Author: Adarsh Girijadevi

Naturalization after six years in the UK

If you are not married to a British Citizen you will need to meet the following requirements to apply for naturalization:

  • You must be aged 18 or over and are not of unsound mind.
  • You must be of good character.
  • You should be able to communicate in the English language (or Welsh or Scottish Gaelic). There are exemptions to this requirement, for example if you are elderly or mentally handicapped.
  • You should intend to live in the UK or in Crown Service abroad (working directly for an UK Government organisation), or be employed by an international organisation of which the UK is a member, or be employed by a company or association established in the United Kingdom.

If you are not married to an UK Citizen you will need to meet the following residence requirements over the last six years.

  • You must have been living in the UK exactly six years before the date the application reaches the Home Office; and
  • During the six-year period you must not have been outside the United Kingdom for more than 450 days (about 15 months); and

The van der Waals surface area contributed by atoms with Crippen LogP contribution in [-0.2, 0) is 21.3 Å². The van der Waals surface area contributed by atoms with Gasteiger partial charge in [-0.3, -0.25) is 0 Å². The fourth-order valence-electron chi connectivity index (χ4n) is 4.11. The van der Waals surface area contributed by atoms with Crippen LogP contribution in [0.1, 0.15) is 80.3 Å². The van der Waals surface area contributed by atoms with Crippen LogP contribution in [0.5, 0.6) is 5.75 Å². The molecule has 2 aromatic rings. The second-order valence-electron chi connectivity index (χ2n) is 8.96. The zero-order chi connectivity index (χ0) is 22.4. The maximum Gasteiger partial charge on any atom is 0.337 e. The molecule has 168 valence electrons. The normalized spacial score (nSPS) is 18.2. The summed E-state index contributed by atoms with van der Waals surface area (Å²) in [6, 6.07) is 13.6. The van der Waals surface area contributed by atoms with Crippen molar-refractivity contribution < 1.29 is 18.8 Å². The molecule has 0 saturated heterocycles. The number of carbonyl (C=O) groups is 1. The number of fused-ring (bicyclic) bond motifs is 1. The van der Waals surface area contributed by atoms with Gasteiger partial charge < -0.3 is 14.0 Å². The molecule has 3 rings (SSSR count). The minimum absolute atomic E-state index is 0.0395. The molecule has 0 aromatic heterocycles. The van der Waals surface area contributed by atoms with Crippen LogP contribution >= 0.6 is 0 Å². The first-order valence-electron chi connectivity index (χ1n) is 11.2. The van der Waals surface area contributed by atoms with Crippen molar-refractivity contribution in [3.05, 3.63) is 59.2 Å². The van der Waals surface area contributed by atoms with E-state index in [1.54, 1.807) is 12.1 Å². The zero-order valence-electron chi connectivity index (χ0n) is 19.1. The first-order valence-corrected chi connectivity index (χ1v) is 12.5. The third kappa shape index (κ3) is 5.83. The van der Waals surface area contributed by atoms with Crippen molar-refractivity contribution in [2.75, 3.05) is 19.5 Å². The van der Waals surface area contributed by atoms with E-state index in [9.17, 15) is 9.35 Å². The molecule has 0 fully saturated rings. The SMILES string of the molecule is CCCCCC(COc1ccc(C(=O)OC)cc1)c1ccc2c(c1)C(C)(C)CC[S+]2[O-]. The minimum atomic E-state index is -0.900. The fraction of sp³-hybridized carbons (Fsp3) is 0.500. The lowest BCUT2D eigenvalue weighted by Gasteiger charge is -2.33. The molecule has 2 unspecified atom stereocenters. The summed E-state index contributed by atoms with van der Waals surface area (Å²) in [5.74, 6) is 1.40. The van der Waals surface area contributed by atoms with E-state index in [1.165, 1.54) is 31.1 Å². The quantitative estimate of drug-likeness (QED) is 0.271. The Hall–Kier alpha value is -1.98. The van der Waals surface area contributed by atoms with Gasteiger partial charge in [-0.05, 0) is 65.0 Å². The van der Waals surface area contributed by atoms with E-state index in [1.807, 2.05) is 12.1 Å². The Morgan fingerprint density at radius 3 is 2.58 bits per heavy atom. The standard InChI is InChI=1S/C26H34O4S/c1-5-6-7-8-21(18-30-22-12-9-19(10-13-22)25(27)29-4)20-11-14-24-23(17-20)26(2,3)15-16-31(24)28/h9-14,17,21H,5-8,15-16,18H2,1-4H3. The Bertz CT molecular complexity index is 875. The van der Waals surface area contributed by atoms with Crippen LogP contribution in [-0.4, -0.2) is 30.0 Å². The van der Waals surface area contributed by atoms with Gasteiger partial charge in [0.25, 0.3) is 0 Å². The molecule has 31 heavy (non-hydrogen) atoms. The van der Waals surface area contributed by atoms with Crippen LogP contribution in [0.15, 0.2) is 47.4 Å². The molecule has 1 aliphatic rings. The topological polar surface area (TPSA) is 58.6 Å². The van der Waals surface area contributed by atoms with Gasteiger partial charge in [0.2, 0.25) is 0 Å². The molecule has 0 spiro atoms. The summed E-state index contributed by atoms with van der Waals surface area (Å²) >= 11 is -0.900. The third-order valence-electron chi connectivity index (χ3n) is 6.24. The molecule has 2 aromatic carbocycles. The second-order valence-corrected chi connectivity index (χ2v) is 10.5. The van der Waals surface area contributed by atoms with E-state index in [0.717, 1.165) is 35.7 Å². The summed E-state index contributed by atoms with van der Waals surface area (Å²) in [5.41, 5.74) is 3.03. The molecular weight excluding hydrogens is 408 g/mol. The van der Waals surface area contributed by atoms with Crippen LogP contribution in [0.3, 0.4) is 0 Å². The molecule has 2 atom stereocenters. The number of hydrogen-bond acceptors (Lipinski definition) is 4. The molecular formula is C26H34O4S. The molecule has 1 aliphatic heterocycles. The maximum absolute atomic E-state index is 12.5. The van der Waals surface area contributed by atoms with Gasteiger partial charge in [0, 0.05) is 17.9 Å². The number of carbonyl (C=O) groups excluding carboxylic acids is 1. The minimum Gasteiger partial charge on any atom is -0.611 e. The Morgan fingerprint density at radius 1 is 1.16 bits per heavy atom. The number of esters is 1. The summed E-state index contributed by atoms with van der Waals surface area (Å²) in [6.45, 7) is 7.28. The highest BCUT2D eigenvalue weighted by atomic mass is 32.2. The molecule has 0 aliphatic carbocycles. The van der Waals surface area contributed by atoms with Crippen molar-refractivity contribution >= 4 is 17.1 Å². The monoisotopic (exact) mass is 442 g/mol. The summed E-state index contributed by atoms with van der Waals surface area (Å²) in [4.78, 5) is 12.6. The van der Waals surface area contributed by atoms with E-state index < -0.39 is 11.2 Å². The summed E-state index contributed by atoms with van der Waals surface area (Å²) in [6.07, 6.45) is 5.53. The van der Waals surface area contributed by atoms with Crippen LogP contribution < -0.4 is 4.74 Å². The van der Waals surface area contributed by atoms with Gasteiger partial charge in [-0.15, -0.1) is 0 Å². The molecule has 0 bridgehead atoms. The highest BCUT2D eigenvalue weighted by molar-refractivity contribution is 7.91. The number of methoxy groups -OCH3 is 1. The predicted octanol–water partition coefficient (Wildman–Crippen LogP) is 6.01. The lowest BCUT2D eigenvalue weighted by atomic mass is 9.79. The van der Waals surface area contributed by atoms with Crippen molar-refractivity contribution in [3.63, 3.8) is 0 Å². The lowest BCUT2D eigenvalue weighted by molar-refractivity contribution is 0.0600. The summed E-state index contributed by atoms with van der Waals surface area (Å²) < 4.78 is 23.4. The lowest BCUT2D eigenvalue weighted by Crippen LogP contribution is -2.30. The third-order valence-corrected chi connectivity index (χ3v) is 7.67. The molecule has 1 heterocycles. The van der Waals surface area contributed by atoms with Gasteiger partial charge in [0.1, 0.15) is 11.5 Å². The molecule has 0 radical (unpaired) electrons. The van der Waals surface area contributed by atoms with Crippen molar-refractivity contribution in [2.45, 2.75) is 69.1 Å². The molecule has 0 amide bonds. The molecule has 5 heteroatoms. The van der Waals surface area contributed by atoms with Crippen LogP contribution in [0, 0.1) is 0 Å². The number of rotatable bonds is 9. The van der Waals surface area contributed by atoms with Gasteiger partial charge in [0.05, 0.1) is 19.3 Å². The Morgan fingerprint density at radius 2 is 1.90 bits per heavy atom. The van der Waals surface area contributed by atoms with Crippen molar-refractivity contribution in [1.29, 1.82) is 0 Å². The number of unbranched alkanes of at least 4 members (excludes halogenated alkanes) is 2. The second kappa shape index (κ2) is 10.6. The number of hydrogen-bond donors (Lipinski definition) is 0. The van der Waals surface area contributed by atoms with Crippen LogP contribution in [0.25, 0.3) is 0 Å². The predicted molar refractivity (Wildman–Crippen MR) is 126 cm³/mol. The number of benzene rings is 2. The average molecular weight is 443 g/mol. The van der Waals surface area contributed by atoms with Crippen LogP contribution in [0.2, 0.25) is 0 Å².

• During the last 12 months of the six-year period you must not have been outside the UK for more than 90 days; and
  • During the last 12 months of the six-year period your stay in the United Kingdom you must have held permanent residence/ indefinite leave to remain (ILR); and
  • You must not have been living in the United Kingdom in breach of the UK immigration rules at any time during the six-year period ending with the date that the application is received by the Home Office.

The processing times for naturalization applications is currently about six to seven months. If you would like assistance with a naturalization application made on the basis of having permanent residency, please contact our office 020 3695 4626.


Businesses warned about new law agreed before Brexit

As hysteria continues over Brexit, we want to warn businesses about hefty penalties they will face for employing illegal migrants when new legislation begins next month.

The Immigration Act 2016 – agreed by parliament before the referendum – comes into force on 12 July 2016.

It will not only increase the penalties for employers who employ illegal migrants, but also make it a criminal offence to employ a person if there is “reasonable cause” to believe they are an illegal worker. This new law will make it harder for people to live and work illegally in the UK. The regulations will also impose tougher penalties and sanctions on employers who exploit illegal migrants for their own gain.Immigration Enforcement issued 1,974 civil penalties to businesses employing illegal workers In the financial year 2014/2015